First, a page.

Dog Days: 

It’s a shame that the commercial buzz world beat the you know what out of Florence + The Machine‘s “Dog Days Are Over” – at one point I was forced in an infinite cab video screen promo loop of 20-second clips – or maybe you’re one of the people said team commercial buzz played it for, and you actually dug hearing it over, and over, and over again until there were no more dog days to be over. Regardless of which stance your ears take, MTV’s iconic Unplugged series has unveiled their taping of the band this morning in tandem with the release of the live album. And let’s just say it’s refreshing.

North America:

Ya’ll who couldn’t get tickets for Fiona Apple‘s short, seven-date romp across big-city America earlier this spring can collectively “aww-hell-yeah” right now with news of the spiritually-brooding singer-songwriter’s large venue summer tour 2.0. She’ll be revisiting some of those same big cities – Chicago, NYC, LA – but also some mid-tier staples – both Portlands (Maine, Oregon), Nashville – and three Canada dates from June-July immediately following The Idler Wheel… and its official drop unto the world. In the interim, you can still dig on a few live debuts of the new material over on her website.

Streaming:

As the wild wild west of the intranets gets more orderly and people have less and less access to stolen music, streaming is the new House of Commons. Spotify may be extending its free subscription “honeymoon” in America, but it’s still now a household name, along with Pandora. Though what these services have yet to tap is a golden chunk of an artist’s last sure-shot revenue maker – live shows, in all their ticket-selling glory. The New York Times Ben Sisario put together an eye-opening little snapshot over the weekend of a musician looking to take control of his art before companies begin to assemble, reporting more people tuning into the live stream of his band’s show than those that actually were in physical attendance. This musician is doing it for free. But we can’t imagine this being the case for long. Question: Would you pay to tune into a live stream of a show over a ticket to the actual event?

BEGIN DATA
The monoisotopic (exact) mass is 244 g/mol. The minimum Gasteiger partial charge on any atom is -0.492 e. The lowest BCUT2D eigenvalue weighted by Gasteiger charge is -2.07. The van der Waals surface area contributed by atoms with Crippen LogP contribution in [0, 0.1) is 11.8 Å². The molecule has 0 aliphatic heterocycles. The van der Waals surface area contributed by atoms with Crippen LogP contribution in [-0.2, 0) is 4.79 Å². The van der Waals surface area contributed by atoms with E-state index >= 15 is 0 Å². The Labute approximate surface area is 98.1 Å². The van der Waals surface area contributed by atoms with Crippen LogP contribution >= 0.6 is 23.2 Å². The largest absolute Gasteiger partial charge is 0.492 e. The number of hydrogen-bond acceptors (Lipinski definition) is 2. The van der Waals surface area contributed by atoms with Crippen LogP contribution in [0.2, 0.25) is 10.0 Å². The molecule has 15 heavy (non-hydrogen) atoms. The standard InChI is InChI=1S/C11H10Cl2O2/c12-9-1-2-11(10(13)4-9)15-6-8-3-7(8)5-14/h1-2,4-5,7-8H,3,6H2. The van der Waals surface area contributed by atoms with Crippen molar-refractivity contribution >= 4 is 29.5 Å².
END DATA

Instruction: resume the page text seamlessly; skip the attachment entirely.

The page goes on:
Daughter-To-Mother:

Following rumors that Rihanna was being poached for a biopic of the late Whitney Houston, news on the TMZ unnamed sources beat is claiming Houston’s daughter, 19-year-old Bobbi Kristina, wants in on the role, citing BK’s justification that if Eazy-E‘s son can play his father in the forthcoming silver screen N.W.A. tale, Straight Outta Compton, she could honor her mother the same way. That is, if there was actually a film in development.

Lyricapsule:

Confederate General Robert E. Lee surrendered at one o’clock in the afternoon to Union General Ulysses S. Grant on this day in 1865, effectively ending the Civil War. At least battle-wise. Of the many ways in which the North crippled the South, the Union would repeatedly tear up confederacy railroad lines, of which was immortalized in The Band‘s 1969 swan-song, “The Night They Drove Old Dixie Down,” Dixie being a euphemism for the South, of course. Threading the “beautiful sadness” in “americana land” that still continues today, as chief songwriter Robbie Robertson put it in The Last Waltz, the song’s chorus is one of the finest, achy-southern rock odes to the end of an era of your choice. Fun fact: The Band has refused to perform the song since its Last Waltz outro in ’69. Double fun fact: Robertson is a Canadian.

The night they drove old dixie down, and the bells were ringing
The night they drove old dixie down, and the people were singin’